Berke or Bärkä Khan ( Mongolian ᠪᠡᠷᠺᠠ ᠬᠠᠭᠠᠨ Berch Chaan , Tatar Бәркә Bärkä , * after 1205; † January 1267 in Tbilisi ) was a younger (half) brother of Batu Khan and one of the most important khans of the Golden Horde . He ruled from 1256/7 to 1267.
Berke took part as one of the eleven princes in the great campaign to Europe (1236-1241). In 1251 he represented Batu's interests in the election of the Great Khan Möngke in Karakorum and converted to Islam on his return (allegedly in Bukhara ).
Originally he owned Dagestan and the Caucasus region. Thanks to the Muslim merchants and two biological brothers, however, he expanded his influence in the horde, so that he was elevated to khan around 1257 through the murder or disempowerment of the heirs of Batus. He introduced Sunni Islam into his parts of the empire (apart from the already Muslim Volga Bulgaria ), but it was not fully established until the 14th century under Uzbek Khan .
In addition, under Berke Khan, the supremacy of the Mongols in Russia was consolidated through the establishment of tax collection and the Russian army succession. His negotiating partner here was Grand Duke Alexander Newski , who still had a certain special status, but died in 1263. A second opponent in Russia was Daniel Romanowitsch of Galicia , who was forced to surrender in 1259.
Berke condemned the execution of the Abbasid caliph Al-Mustasim by the Mongol prince Hülegü . Due to further controversial issues (e.g. the affiliation with Georgia , the death of his nephews in the service of Hülegü ) and the execution of his ambassadors, he allied himself with the Mamluks against Hülegü and thus made a decisive contribution to the break-up of the Mongol Empire (1261). However, his two wars against the Ilchane showed no particular success despite a victory on Terek 1263. Berke died while his troops were advancing in Tbilisi in January 1267.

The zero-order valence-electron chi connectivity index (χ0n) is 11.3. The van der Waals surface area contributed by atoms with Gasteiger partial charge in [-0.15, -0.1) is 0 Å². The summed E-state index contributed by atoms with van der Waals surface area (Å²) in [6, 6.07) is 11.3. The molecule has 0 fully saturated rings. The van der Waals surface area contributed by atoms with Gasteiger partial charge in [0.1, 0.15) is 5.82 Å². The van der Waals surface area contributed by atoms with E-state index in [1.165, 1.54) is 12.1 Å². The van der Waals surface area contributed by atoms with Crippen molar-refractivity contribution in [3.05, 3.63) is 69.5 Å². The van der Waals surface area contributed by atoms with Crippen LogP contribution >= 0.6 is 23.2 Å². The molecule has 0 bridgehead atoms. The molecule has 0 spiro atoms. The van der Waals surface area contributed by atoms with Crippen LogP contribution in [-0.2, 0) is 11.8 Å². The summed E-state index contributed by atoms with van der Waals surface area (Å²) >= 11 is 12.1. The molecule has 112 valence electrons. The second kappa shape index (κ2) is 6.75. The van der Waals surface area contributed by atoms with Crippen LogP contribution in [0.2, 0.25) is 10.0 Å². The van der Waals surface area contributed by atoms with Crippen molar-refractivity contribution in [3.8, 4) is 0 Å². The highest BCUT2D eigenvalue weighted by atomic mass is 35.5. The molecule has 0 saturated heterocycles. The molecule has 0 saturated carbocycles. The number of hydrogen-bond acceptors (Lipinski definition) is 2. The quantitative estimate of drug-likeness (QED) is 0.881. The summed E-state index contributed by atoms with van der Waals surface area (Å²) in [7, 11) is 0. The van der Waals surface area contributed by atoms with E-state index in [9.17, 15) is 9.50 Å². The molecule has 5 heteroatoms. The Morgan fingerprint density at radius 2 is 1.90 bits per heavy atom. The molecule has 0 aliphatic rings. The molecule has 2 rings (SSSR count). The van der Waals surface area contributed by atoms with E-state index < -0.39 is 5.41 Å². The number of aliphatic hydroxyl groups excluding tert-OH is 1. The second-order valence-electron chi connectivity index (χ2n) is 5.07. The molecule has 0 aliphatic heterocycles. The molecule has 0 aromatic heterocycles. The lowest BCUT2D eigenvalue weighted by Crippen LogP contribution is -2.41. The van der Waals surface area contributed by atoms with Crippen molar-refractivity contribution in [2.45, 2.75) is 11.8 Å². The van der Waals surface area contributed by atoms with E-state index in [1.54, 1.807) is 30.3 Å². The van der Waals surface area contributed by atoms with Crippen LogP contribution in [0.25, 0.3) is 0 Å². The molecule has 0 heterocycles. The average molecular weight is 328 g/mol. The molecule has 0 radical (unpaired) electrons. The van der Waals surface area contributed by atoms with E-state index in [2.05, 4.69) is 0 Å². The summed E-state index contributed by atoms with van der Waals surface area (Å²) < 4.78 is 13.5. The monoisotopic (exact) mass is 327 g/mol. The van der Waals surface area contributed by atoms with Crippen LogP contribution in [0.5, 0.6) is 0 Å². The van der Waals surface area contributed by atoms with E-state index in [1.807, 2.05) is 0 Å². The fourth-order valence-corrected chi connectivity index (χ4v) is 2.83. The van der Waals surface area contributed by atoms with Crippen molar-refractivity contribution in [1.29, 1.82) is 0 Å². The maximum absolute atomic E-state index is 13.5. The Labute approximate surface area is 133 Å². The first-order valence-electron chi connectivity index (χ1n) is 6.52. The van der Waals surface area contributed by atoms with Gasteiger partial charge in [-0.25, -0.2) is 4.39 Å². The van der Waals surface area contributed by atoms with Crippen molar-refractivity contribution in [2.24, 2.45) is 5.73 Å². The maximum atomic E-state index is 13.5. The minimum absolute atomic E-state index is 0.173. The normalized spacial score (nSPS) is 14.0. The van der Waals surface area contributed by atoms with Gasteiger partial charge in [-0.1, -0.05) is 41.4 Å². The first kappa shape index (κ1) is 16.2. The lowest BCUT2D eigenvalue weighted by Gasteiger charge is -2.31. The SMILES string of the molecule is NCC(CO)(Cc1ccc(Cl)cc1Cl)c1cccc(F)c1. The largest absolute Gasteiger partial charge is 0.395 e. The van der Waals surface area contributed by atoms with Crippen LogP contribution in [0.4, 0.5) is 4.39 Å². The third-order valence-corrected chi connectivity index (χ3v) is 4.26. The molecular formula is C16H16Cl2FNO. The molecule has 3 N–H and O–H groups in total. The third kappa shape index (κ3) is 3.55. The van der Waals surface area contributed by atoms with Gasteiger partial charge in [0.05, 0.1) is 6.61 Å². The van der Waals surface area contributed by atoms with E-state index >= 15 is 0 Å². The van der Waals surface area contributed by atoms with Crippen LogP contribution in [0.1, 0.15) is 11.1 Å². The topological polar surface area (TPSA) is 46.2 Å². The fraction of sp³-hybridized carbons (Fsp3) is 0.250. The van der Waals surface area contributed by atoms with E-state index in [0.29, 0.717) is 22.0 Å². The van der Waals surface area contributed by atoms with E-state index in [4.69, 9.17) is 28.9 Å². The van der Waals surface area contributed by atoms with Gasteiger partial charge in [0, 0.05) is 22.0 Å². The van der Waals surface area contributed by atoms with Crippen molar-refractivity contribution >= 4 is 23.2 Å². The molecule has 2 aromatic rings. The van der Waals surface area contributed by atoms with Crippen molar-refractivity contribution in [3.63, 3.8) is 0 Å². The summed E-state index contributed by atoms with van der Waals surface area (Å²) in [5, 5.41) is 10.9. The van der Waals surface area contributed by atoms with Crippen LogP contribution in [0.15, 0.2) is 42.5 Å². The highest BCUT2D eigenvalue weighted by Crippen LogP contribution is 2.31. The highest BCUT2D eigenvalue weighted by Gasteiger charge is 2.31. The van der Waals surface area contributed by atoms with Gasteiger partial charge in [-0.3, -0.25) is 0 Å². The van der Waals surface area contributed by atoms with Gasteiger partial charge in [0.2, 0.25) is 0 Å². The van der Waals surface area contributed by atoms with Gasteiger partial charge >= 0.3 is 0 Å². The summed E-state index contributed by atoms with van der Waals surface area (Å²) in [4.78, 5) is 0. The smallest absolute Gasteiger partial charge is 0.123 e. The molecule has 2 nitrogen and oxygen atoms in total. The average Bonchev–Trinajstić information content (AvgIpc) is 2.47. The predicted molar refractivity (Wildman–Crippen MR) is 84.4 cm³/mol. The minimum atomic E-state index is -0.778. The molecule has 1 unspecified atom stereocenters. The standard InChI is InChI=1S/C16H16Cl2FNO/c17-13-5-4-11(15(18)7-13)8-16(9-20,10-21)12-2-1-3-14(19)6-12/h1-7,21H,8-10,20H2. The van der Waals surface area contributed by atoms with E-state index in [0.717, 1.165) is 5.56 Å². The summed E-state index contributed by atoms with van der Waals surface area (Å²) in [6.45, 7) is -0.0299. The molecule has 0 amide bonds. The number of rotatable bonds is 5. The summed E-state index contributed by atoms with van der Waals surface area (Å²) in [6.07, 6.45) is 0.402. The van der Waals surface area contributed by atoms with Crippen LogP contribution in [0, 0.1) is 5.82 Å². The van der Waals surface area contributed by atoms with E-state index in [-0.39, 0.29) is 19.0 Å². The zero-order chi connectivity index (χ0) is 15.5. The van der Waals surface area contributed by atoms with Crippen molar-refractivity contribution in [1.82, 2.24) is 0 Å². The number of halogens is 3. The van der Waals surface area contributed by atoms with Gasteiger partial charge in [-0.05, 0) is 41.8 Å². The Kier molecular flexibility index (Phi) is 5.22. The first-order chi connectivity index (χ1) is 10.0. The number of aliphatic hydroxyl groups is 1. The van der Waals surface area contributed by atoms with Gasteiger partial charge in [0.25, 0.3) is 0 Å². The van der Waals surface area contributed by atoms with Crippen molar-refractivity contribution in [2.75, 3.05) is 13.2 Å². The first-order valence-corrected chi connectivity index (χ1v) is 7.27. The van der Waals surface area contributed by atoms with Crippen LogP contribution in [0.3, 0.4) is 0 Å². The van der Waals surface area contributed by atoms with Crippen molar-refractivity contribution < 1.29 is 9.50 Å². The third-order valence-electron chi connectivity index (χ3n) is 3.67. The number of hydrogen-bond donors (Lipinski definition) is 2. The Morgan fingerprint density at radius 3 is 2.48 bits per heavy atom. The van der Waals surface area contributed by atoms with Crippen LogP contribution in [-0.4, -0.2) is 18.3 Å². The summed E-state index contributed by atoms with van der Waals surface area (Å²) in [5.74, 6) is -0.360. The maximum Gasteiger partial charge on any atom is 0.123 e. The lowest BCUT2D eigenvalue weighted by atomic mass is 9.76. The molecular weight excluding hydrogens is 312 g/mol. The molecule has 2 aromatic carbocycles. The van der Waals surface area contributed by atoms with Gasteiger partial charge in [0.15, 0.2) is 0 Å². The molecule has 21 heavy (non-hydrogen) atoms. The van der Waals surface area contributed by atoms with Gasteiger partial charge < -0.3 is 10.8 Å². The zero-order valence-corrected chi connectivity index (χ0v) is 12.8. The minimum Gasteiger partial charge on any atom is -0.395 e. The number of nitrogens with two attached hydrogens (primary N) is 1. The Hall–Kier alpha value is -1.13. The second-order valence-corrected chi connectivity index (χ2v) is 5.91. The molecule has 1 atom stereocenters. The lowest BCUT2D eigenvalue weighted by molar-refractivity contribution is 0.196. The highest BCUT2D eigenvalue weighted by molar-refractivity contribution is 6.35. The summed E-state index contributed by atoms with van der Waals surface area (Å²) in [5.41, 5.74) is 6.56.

After him, Möngke Timur , the descendants of Batu, came to power again in the Golden Horde.
Under Berke rule sign (Tamgha, Damga) disappeared the Great Khans of the coins and the house were the Tamgha Jochi entitled Sultan replaced (to 1265), bringing the Golden Horde now replaced formally by the Mongol Empire. Previously, the coins of the Horde (from Bolgar ) still carried the Tamghas Möngkes and Arigkbughas . But with the defeat of Berke's candidate for the throne Arigkbugha in 1264, contact with the home country lost its importance.
- Marina Münkler : Marco Polo. Life and legend (= CH Beck Wissen Bd. 2097). Beck, Munich 1998, ISBN 3-406-43297-2 limited preview in the Google book search
Khan of the Golden Horde
|ALTERNATIVE NAMES||Bärkä Khan|
|BRIEF DESCRIPTION||Khan of the Golden Horde|
|DATE OF BIRTH||after 1205|
|DATE OF DEATH||January 1267|
|Place of death||Tbilisi|